Wetaskiwin city council already began discussing Canada Day 2018, during their regular meeting July 17.
Councilor June Boyda was the lone absentee from the meeting.
Canada Day plans
During regular council meetings, city councilors give “attendance reports,” a run-down of events, meetings and activities each councilor attended recently.
During her report, councilor Patricia MacQuarrie stated that Canada Day in the City of Wetaskiwin was “fantastic,” with lots of people enjoying the warm weather that day.
Mayor Bill Elliot echoed that sentiment during his report. He said he’s received lots of feedback about the July 1 celebration and everything was vey positive. He noted the Fusion group was very happy and gave out over 1,000 hot dogs to guests.
The mayor noted that, looking ahead to Canada Day 2018, July 1 falls on a Sunday, and Canada Day celebrations usually start around 11 a.m. That’s the same time that many local churches hold their services.
Elliot said the city should plan ahead to talk to the ecumenical group, an association of local churches, to see if churches could hold their services earlier so that local citizens don’t have to make a choice between attending church and attending Canada Day.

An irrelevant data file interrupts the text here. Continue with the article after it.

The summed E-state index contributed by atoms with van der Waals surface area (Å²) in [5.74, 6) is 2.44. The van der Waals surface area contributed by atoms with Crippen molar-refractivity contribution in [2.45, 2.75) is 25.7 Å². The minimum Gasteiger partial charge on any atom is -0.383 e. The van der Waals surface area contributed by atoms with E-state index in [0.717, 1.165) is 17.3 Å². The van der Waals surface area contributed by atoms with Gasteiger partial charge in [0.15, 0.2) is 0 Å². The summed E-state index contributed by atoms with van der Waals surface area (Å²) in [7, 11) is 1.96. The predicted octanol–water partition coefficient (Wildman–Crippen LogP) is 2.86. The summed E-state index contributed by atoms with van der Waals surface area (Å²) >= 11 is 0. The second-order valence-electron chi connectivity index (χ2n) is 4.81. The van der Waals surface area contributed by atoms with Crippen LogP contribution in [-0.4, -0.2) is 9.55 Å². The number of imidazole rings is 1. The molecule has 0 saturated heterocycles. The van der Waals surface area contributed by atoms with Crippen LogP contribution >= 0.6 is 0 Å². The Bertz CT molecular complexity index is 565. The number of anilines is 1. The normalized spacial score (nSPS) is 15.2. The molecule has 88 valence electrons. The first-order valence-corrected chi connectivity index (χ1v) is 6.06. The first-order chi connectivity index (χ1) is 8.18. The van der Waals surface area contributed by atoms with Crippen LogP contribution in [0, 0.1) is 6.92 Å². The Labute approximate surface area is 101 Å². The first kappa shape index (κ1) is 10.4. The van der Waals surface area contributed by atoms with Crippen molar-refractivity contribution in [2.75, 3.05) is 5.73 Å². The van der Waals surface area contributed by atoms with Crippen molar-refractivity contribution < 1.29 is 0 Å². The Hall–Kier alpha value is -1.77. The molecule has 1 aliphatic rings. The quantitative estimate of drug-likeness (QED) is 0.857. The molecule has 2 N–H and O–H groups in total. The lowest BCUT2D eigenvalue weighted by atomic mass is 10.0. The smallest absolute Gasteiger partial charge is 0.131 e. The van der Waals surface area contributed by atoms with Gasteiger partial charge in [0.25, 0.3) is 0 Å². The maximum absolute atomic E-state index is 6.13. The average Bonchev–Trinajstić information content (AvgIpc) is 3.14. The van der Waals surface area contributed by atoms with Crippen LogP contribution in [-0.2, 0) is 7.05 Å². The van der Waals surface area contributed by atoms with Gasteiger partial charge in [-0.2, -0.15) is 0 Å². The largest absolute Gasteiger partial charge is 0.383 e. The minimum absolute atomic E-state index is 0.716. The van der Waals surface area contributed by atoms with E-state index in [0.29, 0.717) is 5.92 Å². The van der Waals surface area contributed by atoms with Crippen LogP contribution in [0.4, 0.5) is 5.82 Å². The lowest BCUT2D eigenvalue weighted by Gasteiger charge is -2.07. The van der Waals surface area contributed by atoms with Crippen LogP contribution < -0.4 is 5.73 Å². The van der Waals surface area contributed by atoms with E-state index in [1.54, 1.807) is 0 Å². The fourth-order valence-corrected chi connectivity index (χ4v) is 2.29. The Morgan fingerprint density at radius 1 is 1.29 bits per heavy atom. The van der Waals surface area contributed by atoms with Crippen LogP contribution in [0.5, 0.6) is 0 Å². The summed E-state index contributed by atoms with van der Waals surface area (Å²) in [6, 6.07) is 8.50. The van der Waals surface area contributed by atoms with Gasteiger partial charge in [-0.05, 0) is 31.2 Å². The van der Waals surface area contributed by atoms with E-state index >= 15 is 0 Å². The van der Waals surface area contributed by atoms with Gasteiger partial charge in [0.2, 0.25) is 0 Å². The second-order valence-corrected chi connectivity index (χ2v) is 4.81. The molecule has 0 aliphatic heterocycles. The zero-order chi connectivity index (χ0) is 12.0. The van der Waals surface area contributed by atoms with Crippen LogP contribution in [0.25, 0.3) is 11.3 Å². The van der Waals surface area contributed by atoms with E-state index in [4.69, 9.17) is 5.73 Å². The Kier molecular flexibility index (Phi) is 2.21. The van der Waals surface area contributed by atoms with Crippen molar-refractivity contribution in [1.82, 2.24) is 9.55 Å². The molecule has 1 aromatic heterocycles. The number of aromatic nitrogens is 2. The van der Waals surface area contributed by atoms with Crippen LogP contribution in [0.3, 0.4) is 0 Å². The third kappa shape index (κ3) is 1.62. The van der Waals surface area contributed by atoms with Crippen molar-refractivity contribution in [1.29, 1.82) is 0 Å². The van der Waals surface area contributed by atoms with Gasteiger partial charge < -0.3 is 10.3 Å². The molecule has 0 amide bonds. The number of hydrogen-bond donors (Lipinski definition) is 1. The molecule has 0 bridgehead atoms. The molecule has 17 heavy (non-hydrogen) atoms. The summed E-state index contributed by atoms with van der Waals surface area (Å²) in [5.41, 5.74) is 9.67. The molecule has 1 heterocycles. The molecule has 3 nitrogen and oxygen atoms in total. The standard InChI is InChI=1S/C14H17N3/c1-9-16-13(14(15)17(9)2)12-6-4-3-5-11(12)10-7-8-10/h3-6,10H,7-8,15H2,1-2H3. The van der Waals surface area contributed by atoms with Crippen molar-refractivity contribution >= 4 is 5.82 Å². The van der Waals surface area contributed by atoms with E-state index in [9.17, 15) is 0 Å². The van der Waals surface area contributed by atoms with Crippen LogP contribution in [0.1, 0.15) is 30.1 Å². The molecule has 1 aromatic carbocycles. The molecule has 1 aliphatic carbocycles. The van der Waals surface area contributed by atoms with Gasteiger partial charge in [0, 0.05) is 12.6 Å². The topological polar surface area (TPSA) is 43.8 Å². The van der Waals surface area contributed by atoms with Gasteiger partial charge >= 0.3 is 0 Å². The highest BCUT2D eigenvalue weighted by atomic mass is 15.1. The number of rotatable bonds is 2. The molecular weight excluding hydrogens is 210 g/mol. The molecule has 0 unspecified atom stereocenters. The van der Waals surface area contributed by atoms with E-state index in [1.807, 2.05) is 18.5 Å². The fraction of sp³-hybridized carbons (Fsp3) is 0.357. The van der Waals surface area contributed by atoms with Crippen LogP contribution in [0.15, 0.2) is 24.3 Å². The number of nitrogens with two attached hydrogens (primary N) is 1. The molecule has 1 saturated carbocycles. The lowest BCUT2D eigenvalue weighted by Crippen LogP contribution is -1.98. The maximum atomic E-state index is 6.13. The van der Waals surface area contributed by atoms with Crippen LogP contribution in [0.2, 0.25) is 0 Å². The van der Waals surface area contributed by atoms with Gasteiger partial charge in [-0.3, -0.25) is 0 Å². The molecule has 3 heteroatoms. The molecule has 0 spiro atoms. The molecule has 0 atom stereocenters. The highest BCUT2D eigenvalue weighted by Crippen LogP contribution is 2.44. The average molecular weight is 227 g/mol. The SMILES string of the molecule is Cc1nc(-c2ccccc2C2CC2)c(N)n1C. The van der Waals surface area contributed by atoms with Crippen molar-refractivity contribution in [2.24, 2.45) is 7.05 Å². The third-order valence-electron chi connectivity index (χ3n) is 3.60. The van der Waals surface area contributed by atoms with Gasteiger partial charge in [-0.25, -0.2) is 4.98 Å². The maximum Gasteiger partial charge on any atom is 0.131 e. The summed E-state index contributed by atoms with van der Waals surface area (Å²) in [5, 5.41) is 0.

The agenda item noted councilors attended events like the Ponoka Stampede, Jean Baker’s 100th birthday party and the Wetaskiwin Leduc Chamber of Commerce meeting.
The reports were accepted for information.
Opened their doors
Elliot reported the City of Wetaskiwin was excited to see some new businesses open this summer.
He noted a new bakery, some fashion stores and a nail and spa business have all opened for business recently in the city.
Positive ticketing barbeque
The mayor also noted he recently attended an event organized by the Protective Services department, including the community peace officers.
The “Positive Ticketing Barbeque” was held July 15 at the fire hall adjacent the football field. The purpose of “positive ticketing” programs is to recognize positive, friendly, constructive, helpful and respectful behaviour in the community, especially among youth.
Many communities have embraced positive ticketing programs to offset the impression that the only time citizens interact with police is during a negative situation.
Elliot said the free barbeque featured a bouncy castle for kids. “So it was a pretty good day, all in all,” he said.